Last night LAG launched its latest book, Foreign National Prisoners: law and practice. The law permits prisoners from foreign countries to continue being detained on completion of their sentences pending deportation. The book discusses the legal procedures which permit this, and prisoners’ rights to appeal against their detention and removal. In some circumstances the Home Secretary is permitted to detain foreign nationals pending their deportation even if they are not accused of committing a crime in this country. Abu Qatada, whose application for bail was decided on Monday, is one such case. This is a controversial area of law, as the detention of people for long periods who have either completed their sentences, or have not even been charged with an offence, is contrary to previously accepted principles of UK law.
Abu Qatada promulgates repugnant views in support of al-Qaida, but has never been charged with a crime in the UK. He has been detained for over six years, as the application for his extradition to Jordon was considered. The Jordanian authorities want him to stand trial on terrorism-related offences. Edward Fitzgerald QC, head of Doughty Street Chambers, said at the book launch last night: 'Like all great books it has come at the right moment.' Referring to the Abu Qatada case, in which he represented Qatada in his bail application this week, he added: 'It is a book being launched into stormy waters.'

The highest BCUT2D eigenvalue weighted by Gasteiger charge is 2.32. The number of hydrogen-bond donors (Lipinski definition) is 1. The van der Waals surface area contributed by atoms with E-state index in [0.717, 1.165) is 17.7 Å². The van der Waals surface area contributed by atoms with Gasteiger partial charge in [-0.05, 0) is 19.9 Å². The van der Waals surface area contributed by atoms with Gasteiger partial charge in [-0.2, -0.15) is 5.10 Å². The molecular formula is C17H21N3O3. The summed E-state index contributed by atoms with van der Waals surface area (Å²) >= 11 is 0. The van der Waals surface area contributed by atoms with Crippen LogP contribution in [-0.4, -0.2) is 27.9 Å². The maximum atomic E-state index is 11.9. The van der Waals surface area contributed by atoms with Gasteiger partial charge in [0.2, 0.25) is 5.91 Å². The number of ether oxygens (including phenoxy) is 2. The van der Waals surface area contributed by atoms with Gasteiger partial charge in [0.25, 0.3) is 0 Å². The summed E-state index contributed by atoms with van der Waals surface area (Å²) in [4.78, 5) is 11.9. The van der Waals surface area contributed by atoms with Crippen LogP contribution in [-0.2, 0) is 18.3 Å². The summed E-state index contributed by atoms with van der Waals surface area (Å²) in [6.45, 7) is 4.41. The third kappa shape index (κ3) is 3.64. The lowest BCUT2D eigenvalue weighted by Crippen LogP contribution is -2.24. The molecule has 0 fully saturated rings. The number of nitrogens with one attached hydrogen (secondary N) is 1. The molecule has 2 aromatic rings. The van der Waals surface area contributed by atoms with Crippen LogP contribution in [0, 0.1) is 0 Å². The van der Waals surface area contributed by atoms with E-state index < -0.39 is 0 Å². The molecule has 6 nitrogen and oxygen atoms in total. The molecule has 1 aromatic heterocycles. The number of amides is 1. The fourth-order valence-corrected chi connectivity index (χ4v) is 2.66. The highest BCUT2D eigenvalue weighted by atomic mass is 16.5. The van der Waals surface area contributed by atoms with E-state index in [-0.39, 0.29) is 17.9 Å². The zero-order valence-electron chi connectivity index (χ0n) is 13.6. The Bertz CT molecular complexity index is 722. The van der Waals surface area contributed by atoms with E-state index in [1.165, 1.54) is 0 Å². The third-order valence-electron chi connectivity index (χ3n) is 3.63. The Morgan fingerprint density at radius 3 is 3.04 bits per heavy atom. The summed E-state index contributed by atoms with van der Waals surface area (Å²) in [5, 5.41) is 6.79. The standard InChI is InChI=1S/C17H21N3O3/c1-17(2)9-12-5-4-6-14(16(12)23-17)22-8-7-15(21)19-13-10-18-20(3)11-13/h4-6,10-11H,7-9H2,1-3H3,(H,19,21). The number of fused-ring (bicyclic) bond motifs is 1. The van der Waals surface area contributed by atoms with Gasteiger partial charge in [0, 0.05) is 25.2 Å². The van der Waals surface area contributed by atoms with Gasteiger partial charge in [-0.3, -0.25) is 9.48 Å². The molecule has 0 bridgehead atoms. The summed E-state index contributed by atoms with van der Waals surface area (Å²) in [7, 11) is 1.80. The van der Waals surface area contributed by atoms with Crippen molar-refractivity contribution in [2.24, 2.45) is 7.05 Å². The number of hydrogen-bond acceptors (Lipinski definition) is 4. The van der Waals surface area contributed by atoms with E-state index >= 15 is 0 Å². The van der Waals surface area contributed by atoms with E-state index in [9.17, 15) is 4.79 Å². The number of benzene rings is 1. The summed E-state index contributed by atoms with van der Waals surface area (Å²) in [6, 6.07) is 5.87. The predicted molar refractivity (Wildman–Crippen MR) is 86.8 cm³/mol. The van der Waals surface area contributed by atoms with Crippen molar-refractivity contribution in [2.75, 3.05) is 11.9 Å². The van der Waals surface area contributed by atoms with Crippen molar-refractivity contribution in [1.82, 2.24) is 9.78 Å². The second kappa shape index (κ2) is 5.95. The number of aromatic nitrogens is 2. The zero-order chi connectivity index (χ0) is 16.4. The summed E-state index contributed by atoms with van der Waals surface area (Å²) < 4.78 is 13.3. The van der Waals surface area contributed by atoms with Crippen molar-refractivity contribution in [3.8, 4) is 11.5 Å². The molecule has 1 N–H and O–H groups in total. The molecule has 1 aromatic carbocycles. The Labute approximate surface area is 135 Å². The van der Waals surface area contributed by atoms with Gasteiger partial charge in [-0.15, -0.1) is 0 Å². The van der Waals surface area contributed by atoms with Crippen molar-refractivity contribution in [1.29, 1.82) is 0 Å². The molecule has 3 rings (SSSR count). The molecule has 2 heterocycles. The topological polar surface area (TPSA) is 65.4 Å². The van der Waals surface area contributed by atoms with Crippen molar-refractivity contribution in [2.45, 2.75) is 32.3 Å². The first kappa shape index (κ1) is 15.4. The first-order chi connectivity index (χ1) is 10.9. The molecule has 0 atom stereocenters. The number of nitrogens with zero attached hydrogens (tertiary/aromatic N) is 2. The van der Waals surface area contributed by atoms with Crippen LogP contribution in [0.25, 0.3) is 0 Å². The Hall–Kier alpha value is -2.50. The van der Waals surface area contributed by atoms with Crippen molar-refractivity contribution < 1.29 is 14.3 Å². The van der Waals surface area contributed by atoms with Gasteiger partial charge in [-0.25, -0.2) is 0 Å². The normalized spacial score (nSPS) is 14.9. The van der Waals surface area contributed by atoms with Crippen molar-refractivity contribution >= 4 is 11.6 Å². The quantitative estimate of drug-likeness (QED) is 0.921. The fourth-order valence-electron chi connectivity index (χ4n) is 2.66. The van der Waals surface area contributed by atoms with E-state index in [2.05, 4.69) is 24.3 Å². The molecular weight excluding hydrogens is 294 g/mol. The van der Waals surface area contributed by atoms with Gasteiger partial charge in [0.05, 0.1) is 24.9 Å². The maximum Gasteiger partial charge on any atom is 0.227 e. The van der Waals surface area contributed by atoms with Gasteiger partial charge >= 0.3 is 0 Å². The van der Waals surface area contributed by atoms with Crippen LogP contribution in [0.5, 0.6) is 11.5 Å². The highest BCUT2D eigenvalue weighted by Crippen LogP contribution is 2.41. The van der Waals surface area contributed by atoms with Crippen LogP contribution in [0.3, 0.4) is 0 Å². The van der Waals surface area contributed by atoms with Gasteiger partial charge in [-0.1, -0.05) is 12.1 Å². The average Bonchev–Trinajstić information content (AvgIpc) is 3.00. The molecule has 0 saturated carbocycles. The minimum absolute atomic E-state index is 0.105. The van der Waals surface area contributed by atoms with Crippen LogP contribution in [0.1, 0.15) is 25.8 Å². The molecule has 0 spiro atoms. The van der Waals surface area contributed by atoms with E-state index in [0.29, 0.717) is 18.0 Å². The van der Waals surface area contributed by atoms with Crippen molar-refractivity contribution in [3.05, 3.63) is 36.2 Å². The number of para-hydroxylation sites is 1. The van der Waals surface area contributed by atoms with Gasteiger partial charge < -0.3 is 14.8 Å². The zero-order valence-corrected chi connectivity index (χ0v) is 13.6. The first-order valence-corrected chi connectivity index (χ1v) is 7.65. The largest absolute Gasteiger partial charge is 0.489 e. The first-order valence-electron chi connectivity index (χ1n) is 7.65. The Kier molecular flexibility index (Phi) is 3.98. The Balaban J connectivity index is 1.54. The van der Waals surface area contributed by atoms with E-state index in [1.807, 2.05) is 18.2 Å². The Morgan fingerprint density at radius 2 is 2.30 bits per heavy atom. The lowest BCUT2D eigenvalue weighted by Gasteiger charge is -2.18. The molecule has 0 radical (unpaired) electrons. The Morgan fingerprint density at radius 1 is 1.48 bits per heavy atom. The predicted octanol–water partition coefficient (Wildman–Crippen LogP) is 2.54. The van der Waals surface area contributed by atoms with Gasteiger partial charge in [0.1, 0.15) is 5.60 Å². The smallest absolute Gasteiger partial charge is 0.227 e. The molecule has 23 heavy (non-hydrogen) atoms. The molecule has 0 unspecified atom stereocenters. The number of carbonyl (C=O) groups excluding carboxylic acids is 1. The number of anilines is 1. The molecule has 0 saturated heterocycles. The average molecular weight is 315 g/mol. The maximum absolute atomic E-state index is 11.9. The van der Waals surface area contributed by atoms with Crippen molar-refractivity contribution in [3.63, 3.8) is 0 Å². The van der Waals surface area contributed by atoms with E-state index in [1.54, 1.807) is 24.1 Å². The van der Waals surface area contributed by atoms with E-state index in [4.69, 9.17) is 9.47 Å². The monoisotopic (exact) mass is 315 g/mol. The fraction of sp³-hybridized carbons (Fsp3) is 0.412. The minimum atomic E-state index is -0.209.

Defending the rights of foreign national prisoners is not a popular cause - much of public and political opinion is hostile towards convicted criminals and people accused of crimes in foreign countries, such as Abu Qatada, being allowed to remain in this country. However, often in these cases the law has to work impartially for the sake of both justice and the greater moral good. The Qatada case hinges on whether a trial can be considered fair if it relies on evidence obtained by torture. The European Court of Human Rights has ruled that it would be illegal to deport Qatada in these circumstances. Torture is wrong and cannot be condoned by a civilised country. LAG believes this is a moral and legal principle which supersedes the deportation of a criminal suspect no matter how hateful their political opinions may be.
Speaking to LAG, the book’s main author Laura Dubinsky said: 'Foreign national former prisoners, including non-violent offenders, are often administratively detained for prolonged periods after sentence completion, sometimes notwithstanding very remote chances of deportation actually occurring.' She explained that the UK is now alone in the European Union in having no time limits on the administrative detention of immigrants; and that there are no automatically scheduled bail hearings for those held under Immigration Act powers in the UK: 'Effectively, the onus is on a detained immigrant to seek bail. All this poses grave obstacles for those unfamiliar with the justice system and who may not speak English; these difficulties are now being compounded by a lack of legal representation, as legal aid cuts are forcing the closure of many services which provided publicly funded legal assistance for migrants.'
Laura Dubinsky is a barrister at Doughty Street Chambers and practises in public law, specialising in immigration law, prison law and challenges to administrative detention. Hamish Arnott, a solicitor at the firm Bhatt Murphy and Alasdair Mackenzie, another barrister at Doughty Street Chambers specialising in this field, also contributed chapters to the book.
Link to the decision in the Abu Qatada bail application case
Foreign National Prisoners: law and practice